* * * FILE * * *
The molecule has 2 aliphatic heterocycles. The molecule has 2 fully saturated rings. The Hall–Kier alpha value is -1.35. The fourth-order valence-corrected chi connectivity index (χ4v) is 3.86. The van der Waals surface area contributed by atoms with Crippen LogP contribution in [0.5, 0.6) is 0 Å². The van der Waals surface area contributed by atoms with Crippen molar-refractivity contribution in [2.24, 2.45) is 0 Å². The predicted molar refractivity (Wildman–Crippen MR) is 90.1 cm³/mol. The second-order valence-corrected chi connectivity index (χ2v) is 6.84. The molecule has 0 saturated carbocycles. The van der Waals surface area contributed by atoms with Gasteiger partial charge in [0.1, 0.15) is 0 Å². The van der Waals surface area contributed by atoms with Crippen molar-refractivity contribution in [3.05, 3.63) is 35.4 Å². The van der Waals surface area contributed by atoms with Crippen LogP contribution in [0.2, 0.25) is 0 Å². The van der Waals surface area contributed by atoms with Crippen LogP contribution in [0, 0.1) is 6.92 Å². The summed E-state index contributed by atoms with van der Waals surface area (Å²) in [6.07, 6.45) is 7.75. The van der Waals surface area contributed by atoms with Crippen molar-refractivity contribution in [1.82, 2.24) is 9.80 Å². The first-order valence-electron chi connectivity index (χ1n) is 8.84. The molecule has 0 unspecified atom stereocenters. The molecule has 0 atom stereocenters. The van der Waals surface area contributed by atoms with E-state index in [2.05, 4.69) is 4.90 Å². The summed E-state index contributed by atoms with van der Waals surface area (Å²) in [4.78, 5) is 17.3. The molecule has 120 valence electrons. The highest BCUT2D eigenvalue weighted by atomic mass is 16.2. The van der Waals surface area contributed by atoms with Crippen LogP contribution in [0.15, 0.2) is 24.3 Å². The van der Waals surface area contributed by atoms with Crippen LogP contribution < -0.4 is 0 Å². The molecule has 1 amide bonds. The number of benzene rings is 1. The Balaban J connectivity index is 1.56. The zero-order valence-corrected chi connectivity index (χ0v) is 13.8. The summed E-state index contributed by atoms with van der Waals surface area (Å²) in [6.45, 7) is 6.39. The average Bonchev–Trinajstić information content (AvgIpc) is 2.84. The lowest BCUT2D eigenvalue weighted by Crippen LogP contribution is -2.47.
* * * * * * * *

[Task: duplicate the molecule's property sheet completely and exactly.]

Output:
The molecule has 2 aliphatic heterocycles. The molecule has 2 fully saturated rings. The Hall–Kier alpha value is -1.35. The fourth-order valence-corrected chi connectivity index (χ4v) is 3.86. The van der Waals surface area contributed by atoms with Crippen LogP contribution in [0.5, 0.6) is 0 Å². The van der Waals surface area contributed by atoms with Crippen molar-refractivity contribution in [2.24, 2.45) is 0 Å². The predicted molar refractivity (Wildman–Crippen MR) is 90.1 cm³/mol. The second-order valence-corrected chi connectivity index (χ2v) is 6.84. The molecule has 0 saturated carbocycles. The van der Waals surface area contributed by atoms with Gasteiger partial charge in [0.1, 0.15) is 0 Å². The van der Waals surface area contributed by atoms with Crippen molar-refractivity contribution in [3.05, 3.63) is 35.4 Å². The van der Waals surface area contributed by atoms with Crippen LogP contribution in [0.2, 0.25) is 0 Å². The van der Waals surface area contributed by atoms with Crippen LogP contribution in [0, 0.1) is 6.92 Å². The summed E-state index contributed by atoms with van der Waals surface area (Å²) in [6.07, 6.45) is 7.75. The van der Waals surface area contributed by atoms with Crippen molar-refractivity contribution in [1.82, 2.24) is 9.80 Å². The first-order valence-electron chi connectivity index (χ1n) is 8.84. The molecule has 0 unspecified atom stereocenters. The molecule has 0 atom stereocenters. The van der Waals surface area contributed by atoms with E-state index in [2.05, 4.69) is 4.90 Å². The summed E-state index contributed by atoms with van der Waals surface area (Å²) in [4.78, 5) is 17.3. The molecule has 120 valence electrons. The highest BCUT2D eigenvalue weighted by atomic mass is 16.2. The van der Waals surface area contributed by atoms with Crippen LogP contribution in [0.15, 0.2) is 24.3 Å². The van der Waals surface area contributed by atoms with Crippen LogP contribution < -0.4 is 0 Å². The molecule has 1 amide bonds. The number of benzene rings is 1. The Balaban J connectivity index is 1.56. The zero-order valence-corrected chi connectivity index (χ0v) is 13.8. The summed E-state index contributed by atoms with van der Waals surface area (Å²) in [6.45, 7) is 6.39. The average Bonchev–Trinajstić information content (AvgIpc) is 2.84. The lowest BCUT2D eigenvalue weighted by Crippen LogP contribution is -2.47.